To do so, just query the jail’s website, and do a search using:

  • Their name.
  • Date of birth.
  • Their booking date.
  • or inmate ID.

If you’re not sure if your friend or family member is in jail, you can also call the jail find out if they’ve been arrested.

Warrant Inquiry

If you have an outstanding warrant, you can check court records online or you can call the jail. This requires a first and last name. Or, you can just go down to the jail and inquire at the information desk. Bear in mind that if there is an arrest warrant out for you, they will take you into custody immediately.

Arrest Inquiry

If you have a first and last name, and possibly an arrest date, contact the Dewey County jail, either by phone, in person, or you can check online. An arrest is in the public record and this is available to anyone.

Civil Inquiry

Civil processes are when when you are served with legal papers, which can be , subpoenas, and arrest warrants. You can access civil process orders by getting in touch with the Dewey County Sheriff’s office, by phone or online.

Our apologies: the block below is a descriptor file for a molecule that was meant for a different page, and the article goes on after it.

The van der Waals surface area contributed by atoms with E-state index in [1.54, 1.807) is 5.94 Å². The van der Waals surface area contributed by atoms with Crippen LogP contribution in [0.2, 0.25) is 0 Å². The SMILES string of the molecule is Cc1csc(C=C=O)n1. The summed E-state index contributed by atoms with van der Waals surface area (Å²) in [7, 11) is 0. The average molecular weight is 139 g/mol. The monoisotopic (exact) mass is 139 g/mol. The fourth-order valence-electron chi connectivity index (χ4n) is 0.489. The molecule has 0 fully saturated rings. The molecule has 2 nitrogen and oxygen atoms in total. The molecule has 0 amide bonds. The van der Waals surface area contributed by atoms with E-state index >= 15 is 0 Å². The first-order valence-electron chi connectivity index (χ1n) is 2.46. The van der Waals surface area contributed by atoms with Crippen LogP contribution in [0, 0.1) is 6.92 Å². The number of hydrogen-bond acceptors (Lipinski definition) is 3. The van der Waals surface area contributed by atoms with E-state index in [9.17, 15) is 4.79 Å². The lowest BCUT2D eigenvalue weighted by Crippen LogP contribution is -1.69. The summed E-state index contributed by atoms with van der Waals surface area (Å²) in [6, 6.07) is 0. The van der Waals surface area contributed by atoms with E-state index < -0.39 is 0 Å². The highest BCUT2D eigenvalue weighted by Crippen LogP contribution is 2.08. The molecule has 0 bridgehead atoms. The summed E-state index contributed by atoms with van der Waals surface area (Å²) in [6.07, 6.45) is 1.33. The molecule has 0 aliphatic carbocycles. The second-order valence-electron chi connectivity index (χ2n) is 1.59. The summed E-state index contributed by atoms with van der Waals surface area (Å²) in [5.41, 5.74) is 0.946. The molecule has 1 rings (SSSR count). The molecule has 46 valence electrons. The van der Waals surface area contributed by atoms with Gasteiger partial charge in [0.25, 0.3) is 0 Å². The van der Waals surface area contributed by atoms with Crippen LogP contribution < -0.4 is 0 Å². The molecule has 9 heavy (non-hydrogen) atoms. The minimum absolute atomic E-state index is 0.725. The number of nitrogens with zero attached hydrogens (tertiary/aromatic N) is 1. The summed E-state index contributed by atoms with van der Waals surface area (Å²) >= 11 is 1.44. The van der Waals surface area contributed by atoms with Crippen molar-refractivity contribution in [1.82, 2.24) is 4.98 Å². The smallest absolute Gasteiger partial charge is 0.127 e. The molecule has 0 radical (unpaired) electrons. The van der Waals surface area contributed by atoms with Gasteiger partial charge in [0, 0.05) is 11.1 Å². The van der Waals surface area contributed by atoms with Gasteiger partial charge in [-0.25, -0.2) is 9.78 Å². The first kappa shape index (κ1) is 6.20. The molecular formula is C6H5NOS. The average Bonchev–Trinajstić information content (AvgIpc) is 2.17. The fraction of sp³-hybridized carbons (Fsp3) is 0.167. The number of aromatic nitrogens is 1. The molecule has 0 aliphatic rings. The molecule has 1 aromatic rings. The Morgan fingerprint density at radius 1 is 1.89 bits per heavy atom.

Sex Offender Search / Lookup

All registered sex offenders are registered and listed on a sex offender database. The people listed on these databases have been convicted in a court of law of a sex or kidnapping crime. You are able to see sex offenders online, but remember that you will not find the exact address, but only the address block that they live on.

Court Records

Court Records are considered public records, so they are accessible to anyone who requests them. These records include a court case file that includes a court docket and any of the filings and documents filed in your case. You can access court records on their website, or at Clerk of Court where the case was filed.

Criminal Records